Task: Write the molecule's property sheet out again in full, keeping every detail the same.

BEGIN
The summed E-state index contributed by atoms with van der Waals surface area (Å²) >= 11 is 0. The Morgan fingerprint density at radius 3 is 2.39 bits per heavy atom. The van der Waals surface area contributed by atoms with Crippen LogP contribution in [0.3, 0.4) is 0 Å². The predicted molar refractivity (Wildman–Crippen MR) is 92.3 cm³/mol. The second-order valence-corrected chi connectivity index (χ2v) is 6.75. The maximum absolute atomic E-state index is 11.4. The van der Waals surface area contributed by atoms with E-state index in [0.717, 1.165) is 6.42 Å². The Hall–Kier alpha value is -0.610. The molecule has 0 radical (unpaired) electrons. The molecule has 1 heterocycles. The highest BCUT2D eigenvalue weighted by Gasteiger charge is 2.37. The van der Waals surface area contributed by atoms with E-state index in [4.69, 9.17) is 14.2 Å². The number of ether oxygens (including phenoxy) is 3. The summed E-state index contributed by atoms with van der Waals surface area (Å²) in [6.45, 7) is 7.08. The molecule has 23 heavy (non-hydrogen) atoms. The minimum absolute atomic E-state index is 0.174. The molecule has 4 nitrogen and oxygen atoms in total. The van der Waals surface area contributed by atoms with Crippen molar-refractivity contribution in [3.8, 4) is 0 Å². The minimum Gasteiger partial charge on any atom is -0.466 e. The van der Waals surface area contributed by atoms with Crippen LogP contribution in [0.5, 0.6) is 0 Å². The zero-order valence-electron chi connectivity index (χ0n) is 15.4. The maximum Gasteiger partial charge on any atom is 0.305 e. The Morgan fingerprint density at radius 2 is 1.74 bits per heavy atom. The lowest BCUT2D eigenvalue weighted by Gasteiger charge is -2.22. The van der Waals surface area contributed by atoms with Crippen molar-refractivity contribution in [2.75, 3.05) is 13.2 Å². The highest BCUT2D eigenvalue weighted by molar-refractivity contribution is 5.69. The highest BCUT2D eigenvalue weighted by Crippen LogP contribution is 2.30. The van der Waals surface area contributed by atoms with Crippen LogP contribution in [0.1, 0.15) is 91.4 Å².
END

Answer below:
The summed E-state index contributed by atoms with van der Waals surface area (Å²) >= 11 is 0. The Morgan fingerprint density at radius 3 is 2.39 bits per heavy atom. The van der Waals surface area contributed by atoms with Crippen LogP contribution in [0.3, 0.4) is 0 Å². The predicted molar refractivity (Wildman–Crippen MR) is 92.3 cm³/mol. The second-order valence-corrected chi connectivity index (χ2v) is 6.75. The maximum absolute atomic E-state index is 11.4. The van der Waals surface area contributed by atoms with E-state index in [0.717, 1.165) is 6.42 Å². The Hall–Kier alpha value is -0.610. The molecule has 0 radical (unpaired) electrons. The molecule has 1 heterocycles. The highest BCUT2D eigenvalue weighted by Gasteiger charge is 2.37. The van der Waals surface area contributed by atoms with E-state index in [4.69, 9.17) is 14.2 Å². The number of ether oxygens (including phenoxy) is 3. The summed E-state index contributed by atoms with van der Waals surface area (Å²) in [6.45, 7) is 7.08. The molecule has 23 heavy (non-hydrogen) atoms. The minimum absolute atomic E-state index is 0.174. The molecule has 4 nitrogen and oxygen atoms in total. The van der Waals surface area contributed by atoms with Crippen molar-refractivity contribution in [3.8, 4) is 0 Å². The minimum Gasteiger partial charge on any atom is -0.466 e. The van der Waals surface area contributed by atoms with Crippen LogP contribution in [0.5, 0.6) is 0 Å². The zero-order valence-electron chi connectivity index (χ0n) is 15.4. The maximum Gasteiger partial charge on any atom is 0.305 e. The Morgan fingerprint density at radius 2 is 1.74 bits per heavy atom. The lowest BCUT2D eigenvalue weighted by Gasteiger charge is -2.22. The van der Waals surface area contributed by atoms with Crippen molar-refractivity contribution in [2.75, 3.05) is 13.2 Å². The highest BCUT2D eigenvalue weighted by molar-refractivity contribution is 5.69. The highest BCUT2D eigenvalue weighted by Crippen LogP contribution is 2.30. The van der Waals surface area contributed by atoms with Crippen LogP contribution in [0.1, 0.15) is 91.4 Å².